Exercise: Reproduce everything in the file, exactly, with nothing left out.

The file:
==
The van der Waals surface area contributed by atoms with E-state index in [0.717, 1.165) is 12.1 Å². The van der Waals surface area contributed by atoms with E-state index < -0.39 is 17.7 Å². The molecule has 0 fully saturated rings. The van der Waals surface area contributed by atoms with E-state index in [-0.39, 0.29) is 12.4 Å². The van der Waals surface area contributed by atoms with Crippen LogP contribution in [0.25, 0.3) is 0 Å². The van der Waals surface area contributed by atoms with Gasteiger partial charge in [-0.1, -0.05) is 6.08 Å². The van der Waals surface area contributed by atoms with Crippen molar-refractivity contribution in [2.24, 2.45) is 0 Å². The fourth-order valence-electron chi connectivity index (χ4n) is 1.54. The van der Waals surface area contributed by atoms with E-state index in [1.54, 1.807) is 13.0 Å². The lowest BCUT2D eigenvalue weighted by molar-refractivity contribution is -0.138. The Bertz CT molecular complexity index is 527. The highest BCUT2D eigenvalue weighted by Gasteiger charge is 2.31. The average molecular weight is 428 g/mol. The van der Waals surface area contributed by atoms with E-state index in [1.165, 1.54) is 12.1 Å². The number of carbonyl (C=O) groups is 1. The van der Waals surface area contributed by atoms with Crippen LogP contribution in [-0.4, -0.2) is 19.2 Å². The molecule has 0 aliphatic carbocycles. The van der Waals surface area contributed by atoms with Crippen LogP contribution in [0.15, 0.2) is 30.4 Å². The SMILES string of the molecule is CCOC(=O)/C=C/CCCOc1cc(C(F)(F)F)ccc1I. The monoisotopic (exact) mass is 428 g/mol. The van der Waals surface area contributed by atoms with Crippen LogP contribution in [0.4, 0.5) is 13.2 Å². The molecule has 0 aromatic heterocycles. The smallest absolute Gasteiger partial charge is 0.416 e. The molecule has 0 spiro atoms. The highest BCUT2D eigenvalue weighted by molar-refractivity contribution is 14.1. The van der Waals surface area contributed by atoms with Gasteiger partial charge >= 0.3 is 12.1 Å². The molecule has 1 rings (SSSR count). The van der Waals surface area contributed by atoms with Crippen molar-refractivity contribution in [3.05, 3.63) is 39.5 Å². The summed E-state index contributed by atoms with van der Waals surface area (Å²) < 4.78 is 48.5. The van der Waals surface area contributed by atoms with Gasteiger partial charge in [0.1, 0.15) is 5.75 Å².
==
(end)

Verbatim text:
The van der Waals surface area contributed by atoms with E-state index in [0.717, 1.165) is 12.1 Å². The van der Waals surface area contributed by atoms with E-state index < -0.39 is 17.7 Å². The molecule has 0 fully saturated rings. The van der Waals surface area contributed by atoms with E-state index in [-0.39, 0.29) is 12.4 Å². The van der Waals surface area contributed by atoms with Crippen LogP contribution in [0.25, 0.3) is 0 Å². The van der Waals surface area contributed by atoms with Gasteiger partial charge in [-0.1, -0.05) is 6.08 Å². The van der Waals surface area contributed by atoms with Crippen molar-refractivity contribution in [2.24, 2.45) is 0 Å². The fourth-order valence-electron chi connectivity index (χ4n) is 1.54. The van der Waals surface area contributed by atoms with E-state index in [1.54, 1.807) is 13.0 Å². The lowest BCUT2D eigenvalue weighted by molar-refractivity contribution is -0.138. The Bertz CT molecular complexity index is 527. The highest BCUT2D eigenvalue weighted by Gasteiger charge is 2.31. The average molecular weight is 428 g/mol. The van der Waals surface area contributed by atoms with E-state index in [1.165, 1.54) is 12.1 Å². The number of carbonyl (C=O) groups is 1. The van der Waals surface area contributed by atoms with Crippen LogP contribution in [-0.4, -0.2) is 19.2 Å². The molecule has 0 aliphatic carbocycles. The van der Waals surface area contributed by atoms with Crippen LogP contribution in [0.15, 0.2) is 30.4 Å². The SMILES string of the molecule is CCOC(=O)/C=C/CCCOc1cc(C(F)(F)F)ccc1I. The monoisotopic (exact) mass is 428 g/mol. The van der Waals surface area contributed by atoms with Crippen LogP contribution in [0.4, 0.5) is 13.2 Å². The molecule has 0 aromatic heterocycles. The smallest absolute Gasteiger partial charge is 0.416 e. The molecule has 0 spiro atoms. The highest BCUT2D eigenvalue weighted by molar-refractivity contribution is 14.1. The van der Waals surface area contributed by atoms with Gasteiger partial charge >= 0.3 is 12.1 Å². The molecule has 1 rings (SSSR count). The van der Waals surface area contributed by atoms with Crippen molar-refractivity contribution in [3.05, 3.63) is 39.5 Å². The summed E-state index contributed by atoms with van der Waals surface area (Å²) < 4.78 is 48.5. The van der Waals surface area contributed by atoms with Gasteiger partial charge in [0.1, 0.15) is 5.75 Å².